All of this is highly disturbing to me and makes me fucking depressed. I keep getting stripes based on I guess, my time/attendance, but I don't even want to think about getting my brown when I even can't handle (i.e., school) blue and purple belt dudes.

    What has been your experience for this kind of thing? Is it normal for intermediate grapplers to feel inadequate? Is this just a reflection of my own insecurities towards shitty blue belts?
    What advice do have for a small, widdle purple belt whose is getting her ass kicked nearly every class? Is there other conditioning I should be doing? Drilling certain ****? Should I just suck it up and stop being a little bitch about it?

    Let the trolling ensue!
  2. goodlun is online now
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    Posted On:
    12/20/2013 10:49am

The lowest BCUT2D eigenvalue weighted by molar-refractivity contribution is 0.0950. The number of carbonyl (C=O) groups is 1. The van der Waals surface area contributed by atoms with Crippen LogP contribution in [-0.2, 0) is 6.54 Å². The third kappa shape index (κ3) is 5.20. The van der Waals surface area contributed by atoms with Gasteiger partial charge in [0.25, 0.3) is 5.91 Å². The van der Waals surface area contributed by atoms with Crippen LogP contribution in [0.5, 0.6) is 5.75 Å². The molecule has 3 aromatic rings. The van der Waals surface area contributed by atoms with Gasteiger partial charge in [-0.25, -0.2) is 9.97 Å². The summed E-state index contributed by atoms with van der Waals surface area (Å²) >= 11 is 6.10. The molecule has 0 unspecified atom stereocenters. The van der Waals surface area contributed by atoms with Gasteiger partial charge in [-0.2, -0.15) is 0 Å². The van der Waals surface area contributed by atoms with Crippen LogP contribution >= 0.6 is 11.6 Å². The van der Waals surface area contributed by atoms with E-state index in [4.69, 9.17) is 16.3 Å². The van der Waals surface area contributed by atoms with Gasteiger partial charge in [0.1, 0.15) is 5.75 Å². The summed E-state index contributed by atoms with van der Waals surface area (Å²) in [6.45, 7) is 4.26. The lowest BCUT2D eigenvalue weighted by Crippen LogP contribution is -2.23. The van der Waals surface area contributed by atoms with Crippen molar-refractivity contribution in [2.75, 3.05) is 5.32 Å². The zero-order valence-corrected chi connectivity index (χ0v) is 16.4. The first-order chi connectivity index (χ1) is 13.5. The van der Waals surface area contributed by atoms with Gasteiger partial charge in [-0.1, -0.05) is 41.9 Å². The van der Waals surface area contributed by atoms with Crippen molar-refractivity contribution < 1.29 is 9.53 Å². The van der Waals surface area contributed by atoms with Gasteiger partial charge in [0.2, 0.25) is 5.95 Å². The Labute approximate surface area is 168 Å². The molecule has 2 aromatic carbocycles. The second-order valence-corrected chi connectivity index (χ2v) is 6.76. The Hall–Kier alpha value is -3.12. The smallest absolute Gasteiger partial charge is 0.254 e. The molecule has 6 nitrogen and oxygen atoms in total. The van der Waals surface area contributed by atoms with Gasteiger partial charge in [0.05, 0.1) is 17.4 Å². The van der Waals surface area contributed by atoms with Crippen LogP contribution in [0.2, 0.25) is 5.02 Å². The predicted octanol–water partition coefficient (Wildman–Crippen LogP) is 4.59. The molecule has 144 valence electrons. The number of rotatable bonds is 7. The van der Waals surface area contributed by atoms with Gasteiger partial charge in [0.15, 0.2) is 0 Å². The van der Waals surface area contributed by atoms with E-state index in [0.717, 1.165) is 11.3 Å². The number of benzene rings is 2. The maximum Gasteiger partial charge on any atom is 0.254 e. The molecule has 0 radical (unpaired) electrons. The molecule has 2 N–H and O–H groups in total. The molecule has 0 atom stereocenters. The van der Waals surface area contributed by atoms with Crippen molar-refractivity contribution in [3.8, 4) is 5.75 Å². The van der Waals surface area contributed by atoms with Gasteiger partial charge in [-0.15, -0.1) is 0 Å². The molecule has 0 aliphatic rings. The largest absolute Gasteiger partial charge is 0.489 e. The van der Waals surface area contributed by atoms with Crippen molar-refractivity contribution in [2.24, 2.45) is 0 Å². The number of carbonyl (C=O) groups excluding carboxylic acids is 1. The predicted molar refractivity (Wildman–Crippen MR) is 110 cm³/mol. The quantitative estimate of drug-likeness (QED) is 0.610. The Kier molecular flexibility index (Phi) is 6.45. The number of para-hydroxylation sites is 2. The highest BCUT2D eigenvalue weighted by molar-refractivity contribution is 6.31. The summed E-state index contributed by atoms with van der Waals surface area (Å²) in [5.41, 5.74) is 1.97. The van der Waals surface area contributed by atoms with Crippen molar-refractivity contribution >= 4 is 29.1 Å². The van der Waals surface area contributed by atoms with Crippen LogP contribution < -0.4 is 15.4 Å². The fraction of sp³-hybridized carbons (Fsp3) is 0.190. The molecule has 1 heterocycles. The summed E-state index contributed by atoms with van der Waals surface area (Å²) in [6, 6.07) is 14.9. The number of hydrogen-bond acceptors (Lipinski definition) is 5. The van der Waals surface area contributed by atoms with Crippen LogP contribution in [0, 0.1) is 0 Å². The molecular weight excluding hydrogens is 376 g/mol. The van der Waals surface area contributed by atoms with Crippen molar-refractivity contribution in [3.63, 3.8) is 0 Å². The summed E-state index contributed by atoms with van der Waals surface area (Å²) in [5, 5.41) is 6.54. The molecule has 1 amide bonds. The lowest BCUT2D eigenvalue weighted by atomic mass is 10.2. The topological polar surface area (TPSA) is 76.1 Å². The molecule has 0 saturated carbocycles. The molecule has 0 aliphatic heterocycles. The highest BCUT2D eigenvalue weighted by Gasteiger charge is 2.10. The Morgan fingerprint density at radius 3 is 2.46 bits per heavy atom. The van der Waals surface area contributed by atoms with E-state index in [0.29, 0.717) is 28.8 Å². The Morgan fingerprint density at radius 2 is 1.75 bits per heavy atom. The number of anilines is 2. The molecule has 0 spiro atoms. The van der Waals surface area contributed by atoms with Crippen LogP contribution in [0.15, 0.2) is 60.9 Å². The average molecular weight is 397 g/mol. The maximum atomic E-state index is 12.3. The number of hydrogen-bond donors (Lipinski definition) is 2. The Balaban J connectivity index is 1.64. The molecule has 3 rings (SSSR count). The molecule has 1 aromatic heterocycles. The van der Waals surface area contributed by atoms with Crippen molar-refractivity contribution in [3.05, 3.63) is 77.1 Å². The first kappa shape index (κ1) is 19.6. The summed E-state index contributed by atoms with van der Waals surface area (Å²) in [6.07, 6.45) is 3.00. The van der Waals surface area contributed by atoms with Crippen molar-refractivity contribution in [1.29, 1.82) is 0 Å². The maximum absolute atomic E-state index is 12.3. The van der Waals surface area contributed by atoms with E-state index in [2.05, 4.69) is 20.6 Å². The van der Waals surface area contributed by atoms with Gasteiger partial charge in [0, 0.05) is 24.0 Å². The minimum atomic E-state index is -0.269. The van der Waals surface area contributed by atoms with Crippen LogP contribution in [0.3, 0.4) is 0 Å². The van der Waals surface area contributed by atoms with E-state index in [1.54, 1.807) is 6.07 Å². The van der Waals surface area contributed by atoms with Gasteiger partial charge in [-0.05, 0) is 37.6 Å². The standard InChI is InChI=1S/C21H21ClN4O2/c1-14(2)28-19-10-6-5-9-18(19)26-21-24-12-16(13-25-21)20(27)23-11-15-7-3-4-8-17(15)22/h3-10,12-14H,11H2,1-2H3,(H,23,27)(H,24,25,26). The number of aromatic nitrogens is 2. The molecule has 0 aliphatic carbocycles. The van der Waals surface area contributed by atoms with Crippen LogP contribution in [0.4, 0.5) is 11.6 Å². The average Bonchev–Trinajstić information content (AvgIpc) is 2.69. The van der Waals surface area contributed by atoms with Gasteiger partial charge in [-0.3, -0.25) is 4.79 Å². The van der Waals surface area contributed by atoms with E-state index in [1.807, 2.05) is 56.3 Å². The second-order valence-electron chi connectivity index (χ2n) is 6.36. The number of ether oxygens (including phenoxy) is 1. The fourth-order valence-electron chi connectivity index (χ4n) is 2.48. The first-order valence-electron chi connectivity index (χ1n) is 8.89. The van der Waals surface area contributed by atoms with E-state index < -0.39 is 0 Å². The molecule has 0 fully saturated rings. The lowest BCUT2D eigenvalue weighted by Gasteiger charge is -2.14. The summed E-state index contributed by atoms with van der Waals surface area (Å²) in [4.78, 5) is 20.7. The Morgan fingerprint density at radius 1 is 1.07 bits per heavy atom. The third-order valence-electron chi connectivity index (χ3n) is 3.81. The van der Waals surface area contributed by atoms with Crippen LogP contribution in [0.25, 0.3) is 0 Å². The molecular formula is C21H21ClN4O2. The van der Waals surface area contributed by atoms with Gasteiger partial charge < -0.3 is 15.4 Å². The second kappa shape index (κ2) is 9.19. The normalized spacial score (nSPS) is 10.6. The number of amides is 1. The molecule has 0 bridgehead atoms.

Join us... or die
     Style: BJJ

    --
    Hell yeah! Hell no!
    This seems to be quite common.

    I watched a really good purple go through this, he was competive at pans and worlds as well as a very good instructor. He practicly lived in the gym.

    It took a while and a change up in who he works out with to get out of the funk.

    One thing I can suggest is change it up some. Change to judo for some time.
  3. DCS is online now
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    Posted On:
    12/20/2013 10:53am

    Join us... or die
     Style: 柔道

    1
    Hell yeah! Hell no!
    I'm a male about your size (and a shitty blue belt).

    I'm wondering if what you need, lifting aside, is a change in your game. Invest in losses and start to play offensive top game, let your ego aside and be owned even by white belts.

    Also: http://www.smallaxebjj.com/2009/04/0...sing-grappler/
    Last edited by DCS; 12/20/2013 10:58am at .
  4. Plasma is offline
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    Posted On:
    12/20/2013 11:00am